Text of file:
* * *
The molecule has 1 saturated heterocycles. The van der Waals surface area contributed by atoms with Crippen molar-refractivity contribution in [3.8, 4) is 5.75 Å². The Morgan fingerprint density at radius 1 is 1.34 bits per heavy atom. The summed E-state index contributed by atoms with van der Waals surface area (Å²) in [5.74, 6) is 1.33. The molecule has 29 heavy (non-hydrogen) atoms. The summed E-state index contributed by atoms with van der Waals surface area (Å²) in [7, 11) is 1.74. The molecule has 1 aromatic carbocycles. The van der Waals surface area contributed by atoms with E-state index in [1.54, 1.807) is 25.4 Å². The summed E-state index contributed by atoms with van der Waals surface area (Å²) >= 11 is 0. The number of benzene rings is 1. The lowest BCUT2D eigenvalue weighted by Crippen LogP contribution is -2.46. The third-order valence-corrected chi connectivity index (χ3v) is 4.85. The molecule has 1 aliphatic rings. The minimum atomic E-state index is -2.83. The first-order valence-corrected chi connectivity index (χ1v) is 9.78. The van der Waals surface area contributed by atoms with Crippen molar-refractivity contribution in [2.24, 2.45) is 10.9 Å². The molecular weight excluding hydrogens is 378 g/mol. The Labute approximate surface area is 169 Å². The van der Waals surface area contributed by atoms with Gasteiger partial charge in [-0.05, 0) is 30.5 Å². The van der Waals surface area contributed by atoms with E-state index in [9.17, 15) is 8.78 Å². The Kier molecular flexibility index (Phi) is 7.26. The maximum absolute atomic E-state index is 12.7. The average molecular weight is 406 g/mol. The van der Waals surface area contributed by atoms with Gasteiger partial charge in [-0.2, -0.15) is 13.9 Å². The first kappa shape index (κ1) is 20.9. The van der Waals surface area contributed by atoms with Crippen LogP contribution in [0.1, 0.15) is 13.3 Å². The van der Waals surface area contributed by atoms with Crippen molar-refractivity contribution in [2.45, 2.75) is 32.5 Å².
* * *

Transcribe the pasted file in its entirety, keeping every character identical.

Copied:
The molecule has 1 saturated heterocycles. The van der Waals surface area contributed by atoms with Crippen molar-refractivity contribution in [3.8, 4) is 5.75 Å². The Morgan fingerprint density at radius 1 is 1.34 bits per heavy atom. The summed E-state index contributed by atoms with van der Waals surface area (Å²) in [5.74, 6) is 1.33. The molecule has 29 heavy (non-hydrogen) atoms. The summed E-state index contributed by atoms with van der Waals surface area (Å²) in [7, 11) is 1.74. The molecule has 1 aromatic carbocycles. The van der Waals surface area contributed by atoms with E-state index in [1.54, 1.807) is 25.4 Å². The summed E-state index contributed by atoms with van der Waals surface area (Å²) >= 11 is 0. The number of benzene rings is 1. The lowest BCUT2D eigenvalue weighted by Crippen LogP contribution is -2.46. The third-order valence-corrected chi connectivity index (χ3v) is 4.85. The molecule has 1 aliphatic rings. The minimum atomic E-state index is -2.83. The first-order valence-corrected chi connectivity index (χ1v) is 9.78. The van der Waals surface area contributed by atoms with Crippen molar-refractivity contribution in [2.24, 2.45) is 10.9 Å². The molecular weight excluding hydrogens is 378 g/mol. The Labute approximate surface area is 169 Å². The van der Waals surface area contributed by atoms with Gasteiger partial charge in [-0.05, 0) is 30.5 Å². The van der Waals surface area contributed by atoms with E-state index in [9.17, 15) is 8.78 Å². The Kier molecular flexibility index (Phi) is 7.26. The maximum absolute atomic E-state index is 12.7. The average molecular weight is 406 g/mol. The van der Waals surface area contributed by atoms with Gasteiger partial charge in [-0.2, -0.15) is 13.9 Å². The first kappa shape index (κ1) is 20.9. The van der Waals surface area contributed by atoms with Crippen LogP contribution in [0.1, 0.15) is 13.3 Å². The van der Waals surface area contributed by atoms with Crippen molar-refractivity contribution in [2.45, 2.75) is 32.5 Å².